But the object that I’ve removed from the jewellery box to pass on to you, Emily, is a memento of Bam-bam – my grandma. After she died, when I was just nine, I took this bar of Pears soap as a keepsake and its scent of thyme still reminds me of her.
Bam-bam wore fur coats and visited the hairdresser every week; she fed me milk loaf and strawberry splits; people gathered around the piano when she played; the local librarians all knew her by name. After she died, we found exercise books stacked in her bedside cabinet all of them filled with her own handwritten poems.
For me, the search for literary ancestresses stems back to the discovery that my own grandma was a closet writer. My dad kept her exercise books and I have treasured her bar of Pears soap.
So now, Em, you have a little more insight into the importance of Pears soap in The Waifs and Strays of Sea View Lodge. Or, I should say, the significance it used to have. The soap is now only mentioned here and there, no longer carrying the symbolic weight it had in earlier drafts – drafts that you read and critiqued. Only you, who have accompanied me on every step of this long writing journey, would detect in the final version the lingering scent of Pears soap.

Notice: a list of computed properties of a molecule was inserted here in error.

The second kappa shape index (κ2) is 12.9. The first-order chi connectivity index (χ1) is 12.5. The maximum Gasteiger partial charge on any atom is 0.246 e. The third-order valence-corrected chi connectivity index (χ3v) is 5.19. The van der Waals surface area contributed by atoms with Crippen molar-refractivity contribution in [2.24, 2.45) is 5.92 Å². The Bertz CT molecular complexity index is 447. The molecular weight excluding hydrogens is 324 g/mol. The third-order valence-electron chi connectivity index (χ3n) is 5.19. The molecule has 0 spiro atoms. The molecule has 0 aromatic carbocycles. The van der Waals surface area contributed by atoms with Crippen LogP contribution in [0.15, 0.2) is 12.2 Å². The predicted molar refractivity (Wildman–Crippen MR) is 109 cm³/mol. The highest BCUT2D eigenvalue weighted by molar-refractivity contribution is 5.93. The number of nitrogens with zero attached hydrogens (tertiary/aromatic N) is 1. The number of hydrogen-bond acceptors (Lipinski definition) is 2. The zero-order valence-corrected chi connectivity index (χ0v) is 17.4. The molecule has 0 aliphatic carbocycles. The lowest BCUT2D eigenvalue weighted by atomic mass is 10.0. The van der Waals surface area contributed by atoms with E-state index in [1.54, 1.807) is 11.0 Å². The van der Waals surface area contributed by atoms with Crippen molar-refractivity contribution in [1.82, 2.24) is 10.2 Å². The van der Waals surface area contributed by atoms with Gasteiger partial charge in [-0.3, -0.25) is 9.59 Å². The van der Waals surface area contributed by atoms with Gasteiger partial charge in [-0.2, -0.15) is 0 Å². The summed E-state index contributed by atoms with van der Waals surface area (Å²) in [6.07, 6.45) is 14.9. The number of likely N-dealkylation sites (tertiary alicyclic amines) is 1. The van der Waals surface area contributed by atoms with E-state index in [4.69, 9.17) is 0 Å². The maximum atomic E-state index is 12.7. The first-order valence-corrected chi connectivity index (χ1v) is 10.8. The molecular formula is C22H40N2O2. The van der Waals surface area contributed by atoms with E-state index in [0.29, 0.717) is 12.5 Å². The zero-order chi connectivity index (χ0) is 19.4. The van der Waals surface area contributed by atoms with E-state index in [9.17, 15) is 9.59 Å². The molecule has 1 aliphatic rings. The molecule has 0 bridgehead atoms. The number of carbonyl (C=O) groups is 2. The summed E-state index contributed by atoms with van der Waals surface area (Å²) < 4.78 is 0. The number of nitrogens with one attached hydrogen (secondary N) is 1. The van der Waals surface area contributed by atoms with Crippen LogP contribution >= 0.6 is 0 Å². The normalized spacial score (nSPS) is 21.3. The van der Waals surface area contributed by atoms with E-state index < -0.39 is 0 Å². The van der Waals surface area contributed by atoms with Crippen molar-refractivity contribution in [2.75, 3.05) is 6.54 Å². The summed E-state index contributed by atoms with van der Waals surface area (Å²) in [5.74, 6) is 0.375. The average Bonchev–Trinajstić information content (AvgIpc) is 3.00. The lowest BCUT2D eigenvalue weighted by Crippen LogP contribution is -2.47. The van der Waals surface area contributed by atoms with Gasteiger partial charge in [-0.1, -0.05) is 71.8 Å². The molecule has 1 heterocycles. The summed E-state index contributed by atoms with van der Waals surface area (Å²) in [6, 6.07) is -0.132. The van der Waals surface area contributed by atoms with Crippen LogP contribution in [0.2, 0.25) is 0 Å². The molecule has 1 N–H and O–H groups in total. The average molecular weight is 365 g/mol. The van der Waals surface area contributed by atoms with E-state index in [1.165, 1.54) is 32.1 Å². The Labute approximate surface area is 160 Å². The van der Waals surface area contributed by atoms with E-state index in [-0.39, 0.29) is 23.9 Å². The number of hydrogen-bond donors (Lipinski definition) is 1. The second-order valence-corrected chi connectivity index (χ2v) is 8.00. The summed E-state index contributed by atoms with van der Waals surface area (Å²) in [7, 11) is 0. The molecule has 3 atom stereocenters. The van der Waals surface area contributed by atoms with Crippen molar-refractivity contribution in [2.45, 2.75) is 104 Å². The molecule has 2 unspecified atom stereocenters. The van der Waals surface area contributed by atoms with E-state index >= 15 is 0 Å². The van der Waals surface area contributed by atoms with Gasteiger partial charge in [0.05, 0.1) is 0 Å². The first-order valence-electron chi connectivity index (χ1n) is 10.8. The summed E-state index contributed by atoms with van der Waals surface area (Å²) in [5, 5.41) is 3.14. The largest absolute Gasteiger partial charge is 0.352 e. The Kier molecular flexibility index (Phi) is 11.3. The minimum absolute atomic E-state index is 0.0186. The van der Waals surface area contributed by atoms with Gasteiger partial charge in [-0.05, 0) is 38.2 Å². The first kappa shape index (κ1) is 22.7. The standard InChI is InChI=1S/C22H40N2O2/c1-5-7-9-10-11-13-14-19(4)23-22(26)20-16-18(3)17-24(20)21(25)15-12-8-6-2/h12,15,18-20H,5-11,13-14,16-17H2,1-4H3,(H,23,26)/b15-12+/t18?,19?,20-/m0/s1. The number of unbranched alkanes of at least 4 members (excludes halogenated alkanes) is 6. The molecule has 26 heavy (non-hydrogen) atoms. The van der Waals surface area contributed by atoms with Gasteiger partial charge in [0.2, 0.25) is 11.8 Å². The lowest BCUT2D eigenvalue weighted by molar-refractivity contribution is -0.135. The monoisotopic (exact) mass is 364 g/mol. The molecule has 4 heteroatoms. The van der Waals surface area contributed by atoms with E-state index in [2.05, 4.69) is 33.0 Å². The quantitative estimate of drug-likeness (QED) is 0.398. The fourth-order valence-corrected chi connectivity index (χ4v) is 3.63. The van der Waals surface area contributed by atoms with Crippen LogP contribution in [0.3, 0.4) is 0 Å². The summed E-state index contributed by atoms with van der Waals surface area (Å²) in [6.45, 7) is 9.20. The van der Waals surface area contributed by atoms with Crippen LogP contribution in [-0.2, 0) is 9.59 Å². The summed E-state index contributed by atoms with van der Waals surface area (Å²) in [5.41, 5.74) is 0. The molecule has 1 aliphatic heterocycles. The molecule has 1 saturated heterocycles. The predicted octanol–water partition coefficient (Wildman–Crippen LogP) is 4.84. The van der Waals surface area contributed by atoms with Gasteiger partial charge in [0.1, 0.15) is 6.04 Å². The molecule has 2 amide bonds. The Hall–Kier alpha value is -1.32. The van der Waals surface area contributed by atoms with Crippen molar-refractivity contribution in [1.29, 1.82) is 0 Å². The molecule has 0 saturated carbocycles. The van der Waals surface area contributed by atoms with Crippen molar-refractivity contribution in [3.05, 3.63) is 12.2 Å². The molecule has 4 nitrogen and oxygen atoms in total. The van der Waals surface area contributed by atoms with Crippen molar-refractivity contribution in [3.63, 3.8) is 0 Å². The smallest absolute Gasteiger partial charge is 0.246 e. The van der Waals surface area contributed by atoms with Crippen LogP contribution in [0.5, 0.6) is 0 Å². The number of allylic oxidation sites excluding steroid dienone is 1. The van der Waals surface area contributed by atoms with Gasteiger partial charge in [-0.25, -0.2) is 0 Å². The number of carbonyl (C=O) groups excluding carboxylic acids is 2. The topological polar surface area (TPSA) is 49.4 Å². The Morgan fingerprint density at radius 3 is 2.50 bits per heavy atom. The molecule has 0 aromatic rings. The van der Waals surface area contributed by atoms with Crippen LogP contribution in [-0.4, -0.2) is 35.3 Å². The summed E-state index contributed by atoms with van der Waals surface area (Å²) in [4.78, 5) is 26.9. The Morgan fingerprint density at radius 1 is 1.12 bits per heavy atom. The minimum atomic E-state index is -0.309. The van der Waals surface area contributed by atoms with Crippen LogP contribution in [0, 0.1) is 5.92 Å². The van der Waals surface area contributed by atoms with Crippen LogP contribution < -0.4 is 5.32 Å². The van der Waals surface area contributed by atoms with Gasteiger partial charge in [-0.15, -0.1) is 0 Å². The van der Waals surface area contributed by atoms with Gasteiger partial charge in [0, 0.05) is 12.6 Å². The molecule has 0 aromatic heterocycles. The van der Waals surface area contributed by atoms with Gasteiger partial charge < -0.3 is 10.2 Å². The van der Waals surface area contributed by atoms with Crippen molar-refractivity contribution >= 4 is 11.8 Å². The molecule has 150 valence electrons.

In a way, then, may this memento stand for everything that’s written out, for our shared dedication to voicing stories that have previously been silenced. After all, with its focus on female friendship – a neglected aspect of literary lore – this is what Something Rhymed is all about.
Sadly, this trinket must also stand for broken things. Although I’d kept the bar of soap intact for decades, packing and unpacking it every time I moved house, I dropped it when I reached into a high cupboard to fetch it for you.
After my initial dismay, I realised that there’s perhaps something appropriate about this. I’ve always been drawn to broken things: derelict funfairs; threadbare cardigans; people whose surface resilience hides their distress.
My grandma was broken by the death of her eldest son and the disintegration of her marriage. In writing this message to you, Em, it strikes me that in my novel I offer an elderly woman a last chance to be healed – a chance my grandma never seized.
But there’s a beauty in the broken, isn’t there, Em? I know that you too will appreciate the brighter amber that was revealed when the bar of Pears soap splintered, its headier scent of thyme.